I always enjoy when a new airplane company arrives on the market and sets plans in motion to expand and improve their flying machine. Texas Aircraft and their Colt 100 Light-Sport Aircraft is one such company.
Lead by the energetic and ambitious Matheus Grande, Texas Aircraft is moving on several fronts. Here is some update on the Colt builder based in Hondo, Texas.
Garmin IFR Colt
“Wait,” I hear some of you exclaim! “A Light-Sport Aircraft cannot be used for flying with reference only to instruments.” Wrong!
Rather than repeat what I have already written several times, I invite you to explore this article which makes an attempt to explain the situation surrounding IFR or IMC, that is, flight in actual instrument conditions; different from filing to fly in the IFR system for training or other reasons.
Certainly, most readers will see the value in a new, modern, fuel efficient, comfortable, and marvelously-equipped Light-Sport Aircraft versus a 30-50 year-old Cessna 172 or other legacy general aviation aircraft. One has the gear a student may one day find in an airliner he or she flies. The other has older, analog gauges that are disappearing from modern aircraft. In fact, most LSA have zero round dials in them. That’s the way it will be going forward.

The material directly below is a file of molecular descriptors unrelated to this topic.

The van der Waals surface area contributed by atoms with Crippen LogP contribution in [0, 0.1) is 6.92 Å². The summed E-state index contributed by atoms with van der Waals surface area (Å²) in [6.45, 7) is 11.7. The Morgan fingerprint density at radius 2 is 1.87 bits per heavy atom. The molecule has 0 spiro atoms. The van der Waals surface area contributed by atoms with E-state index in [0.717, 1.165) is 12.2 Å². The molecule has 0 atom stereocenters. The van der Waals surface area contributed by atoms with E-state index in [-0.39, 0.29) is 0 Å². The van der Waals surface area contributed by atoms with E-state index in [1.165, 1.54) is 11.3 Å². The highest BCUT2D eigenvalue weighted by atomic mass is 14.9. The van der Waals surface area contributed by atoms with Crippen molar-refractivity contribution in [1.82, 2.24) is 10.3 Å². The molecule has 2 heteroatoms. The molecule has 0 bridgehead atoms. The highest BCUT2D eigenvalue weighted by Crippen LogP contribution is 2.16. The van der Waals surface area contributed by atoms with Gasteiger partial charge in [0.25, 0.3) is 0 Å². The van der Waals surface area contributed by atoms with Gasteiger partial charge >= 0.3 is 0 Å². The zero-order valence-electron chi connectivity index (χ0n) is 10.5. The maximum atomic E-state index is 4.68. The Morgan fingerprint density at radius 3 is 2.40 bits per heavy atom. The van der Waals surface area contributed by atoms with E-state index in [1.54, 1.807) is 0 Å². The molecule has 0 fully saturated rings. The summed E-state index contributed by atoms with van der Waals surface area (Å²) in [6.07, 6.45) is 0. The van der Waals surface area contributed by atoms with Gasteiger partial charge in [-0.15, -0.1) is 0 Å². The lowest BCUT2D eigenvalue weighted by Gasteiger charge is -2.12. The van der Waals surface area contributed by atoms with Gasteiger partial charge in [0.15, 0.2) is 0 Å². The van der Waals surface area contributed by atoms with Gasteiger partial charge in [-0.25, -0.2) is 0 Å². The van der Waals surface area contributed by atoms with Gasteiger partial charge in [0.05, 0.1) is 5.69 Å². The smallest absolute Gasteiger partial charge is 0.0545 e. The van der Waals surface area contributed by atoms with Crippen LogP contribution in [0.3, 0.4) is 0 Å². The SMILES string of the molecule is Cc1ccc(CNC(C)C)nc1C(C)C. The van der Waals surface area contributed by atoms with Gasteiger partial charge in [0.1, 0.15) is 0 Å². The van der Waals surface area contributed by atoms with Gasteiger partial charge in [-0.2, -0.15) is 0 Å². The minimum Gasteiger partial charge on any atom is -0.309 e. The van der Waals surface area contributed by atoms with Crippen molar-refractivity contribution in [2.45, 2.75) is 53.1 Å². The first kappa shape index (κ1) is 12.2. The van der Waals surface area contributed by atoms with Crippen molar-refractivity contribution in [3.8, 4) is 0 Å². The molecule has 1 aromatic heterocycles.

Texas Aircraft announced, “The addition of the Garmin G3X flight display and GTN 650 touchscreen navigator to the options list is mainly in response to the many requests the company has received from flight schools wanting to offer Garmin’s long list of advanced features and capabilities to their students.”
The company added that this equipment will be offered as “options for its new-generation Colt-S and Colt-SL Special LSA.”
“In the short time since the Colt was introduced, it has received a lot of attention from flight schools looking for a modern and affordable technically advanced aircraft (TAA),” stated Texas Aircraft Manufacturing’s Customer Engagement Team Member, Scott Musselman. “Couple the Garmin avionics with the Colt’s attractive pricing and low operating costs, and you’ll have an ideal industry standard training aircraft for entry-level up through instrument and commercial training.”
Scott explained that while the Colt’s standard Dynon avionics package is TAA compliant and amazing for flight training, “flight schools are asking for Garmin.” Providing Garmin equipment can help reduce the time and cost associated with training students on multiple avionics systems as they progress.
“Today’s students want to train on the same avionics they will be using later as they advance into more complex Garmin-equipped aircraft,” Scott said. “The wide variety of Garmin avionics that we will make available for the Colt will give flight schools and private owners a great deal of flexibility in how their avionics are configured.”
More Pricing Options
While Texas Aircraft upped their game for flight school operators they also kept the individual buyer in mind.
“We are now offering Garmin-equipped Colt aircraft with the basic VFR package starting at $139,000,” said Scott. The fully-equipped, “Heavy IFR” Garmin package is priced starting at $170,500 (see below).